Business / Technology

Waning prospects dull appetite for Alibaba's investors

By Emma Gonzalez (China Daily) Updated: 2015-05-08 07:13

Waning prospects dull appetite for Alibaba's investors

Visitor walks at the headquarters of Alibaba Group in Hangzhou city, East China's Zhejiang province, Sept 21, 2014. [Photo/IC]

E-commerce giant Alibaba Group Holding Ltd will probably never have another year like 2014, when it drew global attention with its record $25 billion initial public offering on the New York Stock Exchange.

But less than a year after its September listing, investors are already souring on the company as they see flaws in its business plans that may outweigh the delay of new taxes on the industry.

Ahead of the release on Thursday in New York of Alibaba's results for the fiscal fourth quarter, which ended on March 31, Bloomberg reported that about $70 billion had been wiped off the company's market capitalization since November.

Investors have become increasingly concerned about China's economic slowdown and the possible impact on consumer spending.

Shiv Putcha, an associate director at United States-based technology consultancy International Data Corp, said that the economic slowdown would not have much of a direct impact.

"What will affect Alibaba is if consumption stays flat or declines. If new buyers from underserved areas are not spending enough to compensate for declines from higher-income users, then you will see a problem."

The company did get a bit of a breather on Thursday with the announcement by the State Administration of Taxation that a draft regulation on value-added taxes on e-commerce transactions will not be released this year, as previously planned.

The SAT said the VAT regulation, which will apply to all e-commerce enterprises, will not be released until at least next year.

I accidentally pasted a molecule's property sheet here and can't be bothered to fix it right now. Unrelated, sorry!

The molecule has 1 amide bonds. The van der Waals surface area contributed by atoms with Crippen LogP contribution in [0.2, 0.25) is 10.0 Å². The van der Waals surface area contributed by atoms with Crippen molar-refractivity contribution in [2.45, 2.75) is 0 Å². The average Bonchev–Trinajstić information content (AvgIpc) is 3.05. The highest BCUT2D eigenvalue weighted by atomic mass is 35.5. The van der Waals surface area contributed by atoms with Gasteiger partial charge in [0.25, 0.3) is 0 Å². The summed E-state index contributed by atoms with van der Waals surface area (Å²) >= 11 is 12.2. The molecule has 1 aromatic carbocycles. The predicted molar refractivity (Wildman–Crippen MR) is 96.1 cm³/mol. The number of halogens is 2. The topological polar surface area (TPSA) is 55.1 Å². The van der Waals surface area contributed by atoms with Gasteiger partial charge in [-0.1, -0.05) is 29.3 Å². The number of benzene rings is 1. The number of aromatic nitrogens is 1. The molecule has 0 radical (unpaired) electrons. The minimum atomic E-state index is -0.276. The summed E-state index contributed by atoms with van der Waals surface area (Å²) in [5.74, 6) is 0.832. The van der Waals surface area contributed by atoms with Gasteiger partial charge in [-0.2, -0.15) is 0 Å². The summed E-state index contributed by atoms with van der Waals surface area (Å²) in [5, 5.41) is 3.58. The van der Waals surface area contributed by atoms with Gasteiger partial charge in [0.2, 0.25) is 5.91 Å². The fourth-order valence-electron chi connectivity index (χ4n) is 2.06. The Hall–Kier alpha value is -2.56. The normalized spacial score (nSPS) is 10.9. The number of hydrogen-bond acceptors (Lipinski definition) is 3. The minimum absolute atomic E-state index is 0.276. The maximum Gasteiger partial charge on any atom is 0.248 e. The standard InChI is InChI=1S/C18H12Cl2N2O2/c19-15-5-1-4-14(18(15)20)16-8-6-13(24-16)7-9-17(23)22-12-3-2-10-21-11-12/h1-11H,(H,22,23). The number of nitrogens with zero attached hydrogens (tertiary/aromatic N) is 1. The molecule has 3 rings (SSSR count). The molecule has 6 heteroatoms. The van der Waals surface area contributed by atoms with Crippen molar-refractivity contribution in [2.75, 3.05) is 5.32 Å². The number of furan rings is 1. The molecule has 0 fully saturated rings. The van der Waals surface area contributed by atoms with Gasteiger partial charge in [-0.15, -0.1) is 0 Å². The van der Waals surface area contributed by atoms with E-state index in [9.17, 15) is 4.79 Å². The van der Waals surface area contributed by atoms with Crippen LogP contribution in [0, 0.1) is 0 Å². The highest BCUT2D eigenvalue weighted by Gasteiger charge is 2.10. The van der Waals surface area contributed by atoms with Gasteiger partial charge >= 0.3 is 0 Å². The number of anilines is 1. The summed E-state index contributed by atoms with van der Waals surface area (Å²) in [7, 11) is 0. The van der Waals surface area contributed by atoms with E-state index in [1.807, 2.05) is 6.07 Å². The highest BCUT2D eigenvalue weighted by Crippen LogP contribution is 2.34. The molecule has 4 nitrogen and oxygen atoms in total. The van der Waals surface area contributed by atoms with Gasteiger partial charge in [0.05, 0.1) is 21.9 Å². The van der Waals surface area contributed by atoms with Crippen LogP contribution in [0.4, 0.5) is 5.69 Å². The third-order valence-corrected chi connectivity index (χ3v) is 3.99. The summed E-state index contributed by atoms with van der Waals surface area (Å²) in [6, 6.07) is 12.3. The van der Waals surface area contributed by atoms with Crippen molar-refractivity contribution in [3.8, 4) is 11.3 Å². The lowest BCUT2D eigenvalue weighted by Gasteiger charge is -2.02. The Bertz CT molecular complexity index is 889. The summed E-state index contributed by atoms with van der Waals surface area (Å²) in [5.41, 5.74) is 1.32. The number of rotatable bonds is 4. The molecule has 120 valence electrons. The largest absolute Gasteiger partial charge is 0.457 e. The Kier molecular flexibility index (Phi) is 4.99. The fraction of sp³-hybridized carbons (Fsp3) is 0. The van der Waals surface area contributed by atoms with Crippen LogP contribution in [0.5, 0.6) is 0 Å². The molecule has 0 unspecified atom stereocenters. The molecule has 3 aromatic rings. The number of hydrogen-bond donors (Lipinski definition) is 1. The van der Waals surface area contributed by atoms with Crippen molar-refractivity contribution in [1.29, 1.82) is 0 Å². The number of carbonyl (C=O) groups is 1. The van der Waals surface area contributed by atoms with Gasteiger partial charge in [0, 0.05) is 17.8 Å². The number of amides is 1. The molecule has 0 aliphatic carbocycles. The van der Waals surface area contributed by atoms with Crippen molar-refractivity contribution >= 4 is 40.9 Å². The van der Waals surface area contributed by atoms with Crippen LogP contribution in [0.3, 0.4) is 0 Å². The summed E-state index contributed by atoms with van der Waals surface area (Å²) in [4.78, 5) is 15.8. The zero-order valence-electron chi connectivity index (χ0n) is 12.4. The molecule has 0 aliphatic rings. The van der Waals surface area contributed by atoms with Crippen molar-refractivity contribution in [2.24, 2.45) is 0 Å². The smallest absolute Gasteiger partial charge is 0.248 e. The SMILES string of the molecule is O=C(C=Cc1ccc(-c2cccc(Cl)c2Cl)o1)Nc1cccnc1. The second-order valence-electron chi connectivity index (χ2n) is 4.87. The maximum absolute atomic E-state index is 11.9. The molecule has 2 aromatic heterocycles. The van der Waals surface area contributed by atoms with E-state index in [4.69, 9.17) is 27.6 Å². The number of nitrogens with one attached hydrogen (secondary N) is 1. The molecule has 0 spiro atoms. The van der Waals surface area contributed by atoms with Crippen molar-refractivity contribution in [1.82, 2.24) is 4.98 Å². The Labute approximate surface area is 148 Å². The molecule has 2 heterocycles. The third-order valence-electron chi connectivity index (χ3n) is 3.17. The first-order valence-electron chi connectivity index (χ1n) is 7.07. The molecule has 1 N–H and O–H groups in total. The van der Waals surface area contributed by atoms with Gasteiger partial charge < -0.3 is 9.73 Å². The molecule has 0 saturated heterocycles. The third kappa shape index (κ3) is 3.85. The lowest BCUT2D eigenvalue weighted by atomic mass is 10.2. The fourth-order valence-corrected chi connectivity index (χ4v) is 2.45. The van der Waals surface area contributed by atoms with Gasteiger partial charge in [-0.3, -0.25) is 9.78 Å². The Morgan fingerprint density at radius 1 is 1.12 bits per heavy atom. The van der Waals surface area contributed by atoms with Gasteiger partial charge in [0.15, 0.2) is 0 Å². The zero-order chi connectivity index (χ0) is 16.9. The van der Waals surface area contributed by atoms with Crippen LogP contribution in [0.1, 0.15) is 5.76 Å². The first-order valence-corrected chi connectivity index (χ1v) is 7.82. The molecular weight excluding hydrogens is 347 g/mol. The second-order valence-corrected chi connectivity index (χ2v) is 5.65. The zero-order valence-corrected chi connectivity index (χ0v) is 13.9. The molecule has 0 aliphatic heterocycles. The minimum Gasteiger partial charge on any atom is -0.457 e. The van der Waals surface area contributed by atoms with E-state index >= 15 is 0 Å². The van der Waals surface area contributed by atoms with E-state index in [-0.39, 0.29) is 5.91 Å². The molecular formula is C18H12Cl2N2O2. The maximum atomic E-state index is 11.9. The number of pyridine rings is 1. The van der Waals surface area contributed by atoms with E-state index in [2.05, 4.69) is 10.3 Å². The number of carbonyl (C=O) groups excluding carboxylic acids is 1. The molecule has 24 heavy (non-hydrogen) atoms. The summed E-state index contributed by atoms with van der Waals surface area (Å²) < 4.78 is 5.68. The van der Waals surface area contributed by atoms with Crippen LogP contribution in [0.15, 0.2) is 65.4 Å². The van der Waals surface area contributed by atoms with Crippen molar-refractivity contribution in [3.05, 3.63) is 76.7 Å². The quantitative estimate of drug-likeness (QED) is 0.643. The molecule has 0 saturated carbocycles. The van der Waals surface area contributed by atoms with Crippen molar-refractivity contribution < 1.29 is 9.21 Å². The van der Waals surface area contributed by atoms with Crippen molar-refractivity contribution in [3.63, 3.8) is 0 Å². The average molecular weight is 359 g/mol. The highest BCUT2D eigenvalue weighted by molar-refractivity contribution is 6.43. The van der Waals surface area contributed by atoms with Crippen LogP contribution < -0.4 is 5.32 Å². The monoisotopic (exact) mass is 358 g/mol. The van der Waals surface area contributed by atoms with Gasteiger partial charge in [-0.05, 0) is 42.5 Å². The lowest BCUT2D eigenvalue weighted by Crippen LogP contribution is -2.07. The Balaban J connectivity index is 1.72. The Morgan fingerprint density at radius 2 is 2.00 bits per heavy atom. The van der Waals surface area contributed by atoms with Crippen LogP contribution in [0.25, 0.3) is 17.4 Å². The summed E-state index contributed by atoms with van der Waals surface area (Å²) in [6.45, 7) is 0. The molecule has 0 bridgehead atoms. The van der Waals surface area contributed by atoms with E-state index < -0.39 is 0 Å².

Jane Zhang, an analyst in the consumer technology sector at Gartner Inc, said: "The news of the delay is positive for the e-commerce sector, especially for Alibaba, since it has the biggest market share. The lack of a specific legislation for e-commerce currently allows companies to have more flexibility."

However, the transaction tax is an issue Alibaba and its competitors will eventually have to face, as the SAT said it still plans to impose new taxes on the industry.

Positive news like this from China is always welcome to investors, since Alibaba's home market remains the source of more than 95 percent of its revenues. The operator of online marketplaces has failed to replicate its domestic success in the global market.

Will Tao, an analyst at consulting firm iResearch, said: "Alibaba's main challenge is international expansion. In order to generate higher revenues in foreign markets, the company needs to cooperate with local partners and identify the differences in those markets."

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